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Gender Diversity in Leadership

A 2020 survey conducted by gender diversity organisation Pipeline exposed a staggering lack of women in leadership positions. Only 14 of the 350 most profitable London-listed companies included in the survey had female leaders, and 15 percent had no female executives whatsoever.

Of the industries involved, construction and retail companies have the lowest number of women in executive positions. This is especially surprising where retail is concerned, as roughly 80 percent of entry-level roles are occupied by women. While we are undoubtedly moving in the right direction, there is still a long way to go.

As more women rise to higher leadership positions, we can start to evaluate what effect, if any, this has on growth and profits. Though there are many variables to consider, initial comparisons suggest that companies who prioritise gender diversity at the highest levels of management have a considerable advantage over those who do not.

A Credit Suisse report shows that companies with one or more female directors consistently out-perform companies with no female director, where returns on investments are concerned. Pipeline’s survey drives the impact of this disparity home. Companies where 30 percent or more of the executive board are female are up to 10 times more profitable than those where that is not the case.

The data clearly shows that having more women in leadership positions is advantageous. What we need to establish is why, and how best to facilitate more women moving up through the ranks.

Female vs male leadership

Encouraging more women to take up leadership positions will have a knock-on effect on business operations both internally and externally. Though there are always exceptions, studies suggest that there are inherent differences in the way that male and female leaders interact with staff and manage targets.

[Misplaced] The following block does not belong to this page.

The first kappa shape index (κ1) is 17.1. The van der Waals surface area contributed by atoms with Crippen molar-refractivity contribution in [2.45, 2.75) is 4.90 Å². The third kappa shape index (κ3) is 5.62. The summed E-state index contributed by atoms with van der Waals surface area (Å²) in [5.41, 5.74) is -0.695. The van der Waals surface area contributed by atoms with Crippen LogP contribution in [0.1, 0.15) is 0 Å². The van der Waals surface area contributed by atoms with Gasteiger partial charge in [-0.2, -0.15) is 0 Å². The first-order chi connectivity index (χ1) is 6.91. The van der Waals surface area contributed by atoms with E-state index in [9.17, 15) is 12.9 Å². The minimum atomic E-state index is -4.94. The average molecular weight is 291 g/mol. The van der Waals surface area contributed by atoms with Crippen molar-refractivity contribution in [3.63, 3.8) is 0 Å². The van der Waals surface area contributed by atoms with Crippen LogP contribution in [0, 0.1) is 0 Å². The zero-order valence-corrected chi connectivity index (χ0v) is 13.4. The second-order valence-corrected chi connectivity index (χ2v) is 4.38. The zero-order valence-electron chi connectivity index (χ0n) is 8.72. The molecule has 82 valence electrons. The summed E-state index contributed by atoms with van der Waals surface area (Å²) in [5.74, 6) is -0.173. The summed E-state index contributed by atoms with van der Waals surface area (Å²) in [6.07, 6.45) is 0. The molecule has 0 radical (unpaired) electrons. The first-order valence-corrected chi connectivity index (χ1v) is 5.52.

A report compiled by the Harvard Business Review sought to identify broad differences between the way that men and women engage with subordinates at work. It found that most male managers adopt what is known as a “transactional” leadership style, whereas women lean more towards “transformational” leadership.

Transactional leadership quantifies the relationship between manager and subordinate as an ongoing series of transactions, in that good performance is met with reward, and substandard performance, with punishment. The responsibility for meeting goals rests solely with the employee, and the transactional manager’s role is simply to reward or rebuke accordingly. This approach is not without its virtues, in that it provides clear guidelines and an established framework through which employees can either succeed or fail.

Transformational leadership relies on a holistic approach, to foster a reciprocal relationship between manager and subordinate. This typically feminine leadership style encourages underperforming employees to realign their personal goals and values to match those of the company. In this respect, it can bring disengaged employees back into the fold and prevent valuable talent slipping through the net.

The importance of diverse decision-making

Co-founder of Pipeline, Lorna Fitzsimons, pin-points another reason why companies thrive with more women in decision-making positions. She states that a diverse leadership team leaves companies better able to empathise and connect with a broader base of customers. If women are underrepresented in the boardroom, companies run the risk of alienating 50 percent of their target market.

The point of this discourse is not to say that female leadership is somehow “better” than male leadership. The issue is diversity – or lack thereof. A boardroom filled entirely with women would arguably be as detrimental to a company’s bottom line, as a boardroom filled with men.

Racial, religious, ethnic and educational diversity are also essential in modern businesses. Creating a melting pot of minds is the key to maintaining an engaged workforce and an efficient operation, whilst also developing keener marketing strategies. Gender diversity is just one piece of the puzzle, albeit an important one.

Amodigo leadership programs

At Amodigo, we understand that working alongside people who are fundamentally different to us in terms of personality, life experience, skills, and communication style sets us up to perform at our best. A diverse working environment encourages every employee to harness their strengths and overcome their weaknesses.

We also know that a diverse executive team can solve a far broader range of problems than a team where every manager is cut from the same cloth, or thinks the same way.

Our team believes in workplace gender diversity and are committed to helping businesses place the right women in leadership roles, through our executive and management leadership programmes.

Get in touch about our programmes, and to find out how we can help you develop industrious leaders.

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